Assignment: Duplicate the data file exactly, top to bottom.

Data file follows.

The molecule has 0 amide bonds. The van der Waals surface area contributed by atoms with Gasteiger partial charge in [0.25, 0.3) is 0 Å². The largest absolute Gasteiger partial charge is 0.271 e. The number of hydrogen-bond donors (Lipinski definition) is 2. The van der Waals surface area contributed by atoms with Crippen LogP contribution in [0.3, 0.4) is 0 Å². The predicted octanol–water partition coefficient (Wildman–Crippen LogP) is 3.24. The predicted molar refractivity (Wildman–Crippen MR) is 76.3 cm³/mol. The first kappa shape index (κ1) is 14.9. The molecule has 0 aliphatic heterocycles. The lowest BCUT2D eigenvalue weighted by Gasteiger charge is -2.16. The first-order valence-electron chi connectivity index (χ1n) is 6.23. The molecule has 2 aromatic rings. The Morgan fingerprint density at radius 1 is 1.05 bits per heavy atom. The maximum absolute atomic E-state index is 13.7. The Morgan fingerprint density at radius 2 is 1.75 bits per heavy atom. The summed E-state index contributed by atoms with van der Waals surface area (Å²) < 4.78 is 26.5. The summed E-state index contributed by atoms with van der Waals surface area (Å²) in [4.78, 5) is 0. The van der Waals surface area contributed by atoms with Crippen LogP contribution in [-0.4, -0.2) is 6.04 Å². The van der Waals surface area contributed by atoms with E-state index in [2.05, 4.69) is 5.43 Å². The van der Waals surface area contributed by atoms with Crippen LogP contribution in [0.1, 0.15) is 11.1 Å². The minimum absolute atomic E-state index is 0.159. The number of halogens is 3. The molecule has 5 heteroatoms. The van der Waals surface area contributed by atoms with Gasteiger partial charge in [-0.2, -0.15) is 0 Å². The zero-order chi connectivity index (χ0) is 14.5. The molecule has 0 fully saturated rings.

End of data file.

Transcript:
The molecule has 0 amide bonds. The van der Waals surface area contributed by atoms with Gasteiger partial charge in [0.25, 0.3) is 0 Å². The largest absolute Gasteiger partial charge is 0.271 e. The number of hydrogen-bond donors (Lipinski definition) is 2. The van der Waals surface area contributed by atoms with Crippen LogP contribution in [0.3, 0.4) is 0 Å². The predicted octanol–water partition coefficient (Wildman–Crippen LogP) is 3.24. The predicted molar refractivity (Wildman–Crippen MR) is 76.3 cm³/mol. The first kappa shape index (κ1) is 14.9. The molecule has 0 aliphatic heterocycles. The lowest BCUT2D eigenvalue weighted by Gasteiger charge is -2.16. The first-order valence-electron chi connectivity index (χ1n) is 6.23. The molecule has 2 aromatic rings. The Morgan fingerprint density at radius 1 is 1.05 bits per heavy atom. The maximum absolute atomic E-state index is 13.7. The Morgan fingerprint density at radius 2 is 1.75 bits per heavy atom. The summed E-state index contributed by atoms with van der Waals surface area (Å²) < 4.78 is 26.5. The summed E-state index contributed by atoms with van der Waals surface area (Å²) in [4.78, 5) is 0. The van der Waals surface area contributed by atoms with Crippen LogP contribution in [-0.4, -0.2) is 6.04 Å². The van der Waals surface area contributed by atoms with E-state index in [2.05, 4.69) is 5.43 Å². The van der Waals surface area contributed by atoms with Crippen LogP contribution in [0.1, 0.15) is 11.1 Å². The minimum absolute atomic E-state index is 0.159. The number of halogens is 3. The molecule has 5 heteroatoms. The van der Waals surface area contributed by atoms with Gasteiger partial charge in [-0.2, -0.15) is 0 Å². The zero-order chi connectivity index (χ0) is 14.5. The molecule has 0 fully saturated rings.